I just finished reading “What technology wants” by Kevin Kelly. This book IMHO finishes better than it starts: its final chapters contain more of the Author’s original and thought-provoking ideas, (including the bits featured in M.Wesch’ “The Machine is Us” excellent video) giving me once again the impression he had a short essay’ worth of material which his publisher asked him to “pad” to the standard 250-page management book size.
I hate it when they do this: not so much because I feel cheated paying for nconsequential drivel, but because I’d gladly pay the same amount of money for the short essay, for the privilege of saving the time to wade through the padding to find the meat.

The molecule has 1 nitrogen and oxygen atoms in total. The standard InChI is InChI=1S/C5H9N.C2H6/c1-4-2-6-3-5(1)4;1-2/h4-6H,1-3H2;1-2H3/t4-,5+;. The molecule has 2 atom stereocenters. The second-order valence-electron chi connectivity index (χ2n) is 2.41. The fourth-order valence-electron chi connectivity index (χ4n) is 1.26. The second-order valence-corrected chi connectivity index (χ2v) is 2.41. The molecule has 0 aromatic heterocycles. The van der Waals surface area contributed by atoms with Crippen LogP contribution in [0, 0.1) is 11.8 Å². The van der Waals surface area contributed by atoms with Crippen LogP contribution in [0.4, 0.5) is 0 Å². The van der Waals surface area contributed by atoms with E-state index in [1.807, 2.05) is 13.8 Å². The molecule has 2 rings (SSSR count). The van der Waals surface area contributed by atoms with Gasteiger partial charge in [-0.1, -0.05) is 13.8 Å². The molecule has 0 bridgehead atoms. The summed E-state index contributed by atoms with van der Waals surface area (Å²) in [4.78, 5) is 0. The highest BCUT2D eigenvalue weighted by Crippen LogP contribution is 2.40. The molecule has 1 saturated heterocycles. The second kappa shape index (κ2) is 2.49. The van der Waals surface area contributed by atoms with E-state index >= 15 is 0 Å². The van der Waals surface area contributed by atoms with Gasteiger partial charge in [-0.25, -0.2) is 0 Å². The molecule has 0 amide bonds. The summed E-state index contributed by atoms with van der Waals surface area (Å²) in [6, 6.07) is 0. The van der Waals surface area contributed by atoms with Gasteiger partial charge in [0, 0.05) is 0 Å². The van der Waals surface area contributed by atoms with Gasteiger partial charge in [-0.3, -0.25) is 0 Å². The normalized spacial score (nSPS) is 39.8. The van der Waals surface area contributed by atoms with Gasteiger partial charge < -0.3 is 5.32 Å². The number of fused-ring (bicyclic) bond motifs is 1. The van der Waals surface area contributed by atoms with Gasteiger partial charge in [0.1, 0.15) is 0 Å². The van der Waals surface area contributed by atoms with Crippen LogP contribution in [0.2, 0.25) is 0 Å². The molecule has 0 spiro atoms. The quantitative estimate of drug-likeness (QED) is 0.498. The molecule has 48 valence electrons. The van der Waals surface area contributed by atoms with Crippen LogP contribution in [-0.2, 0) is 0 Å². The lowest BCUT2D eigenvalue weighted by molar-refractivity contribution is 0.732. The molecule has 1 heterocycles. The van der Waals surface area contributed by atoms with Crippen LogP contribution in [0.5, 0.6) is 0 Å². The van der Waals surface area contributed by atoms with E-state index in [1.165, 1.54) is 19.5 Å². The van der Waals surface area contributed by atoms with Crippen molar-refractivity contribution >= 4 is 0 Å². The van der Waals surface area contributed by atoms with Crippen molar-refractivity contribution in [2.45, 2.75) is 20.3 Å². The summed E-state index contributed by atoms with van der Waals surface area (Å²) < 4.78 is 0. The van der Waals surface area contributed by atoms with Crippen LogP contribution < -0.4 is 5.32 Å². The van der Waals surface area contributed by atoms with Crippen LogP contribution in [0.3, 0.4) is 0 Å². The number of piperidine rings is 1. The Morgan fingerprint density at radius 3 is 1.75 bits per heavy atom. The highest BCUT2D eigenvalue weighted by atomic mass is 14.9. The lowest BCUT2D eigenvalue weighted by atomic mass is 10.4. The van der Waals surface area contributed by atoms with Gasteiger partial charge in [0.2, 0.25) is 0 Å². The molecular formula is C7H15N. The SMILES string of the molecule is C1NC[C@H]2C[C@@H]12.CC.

It absolutely is another instance of publishers not getting the essence of the Social Media revolution, and feels like music publishers clinging on to their beloved album format, even though the world wanted to buy singles.
These people refused to see that consumers did buy the albums only because it was the only way to get to the good songs, and even claimed he “wholeness” of the artistic work could not be cut up in little pieces, in essence stating that their own customers were too stupid to understand this and needed to be “guided” to prevent them from making errors.
Well, I guess a consensus has been reached on music: people can still buy albums when they feel like it, but can also buy singles.
You can’t do this with Kelly’s (or any other author’s AFAIK) book, but if you decide to buy it, and I think you should, do yourself a favor and fast forward to the last 50 pages.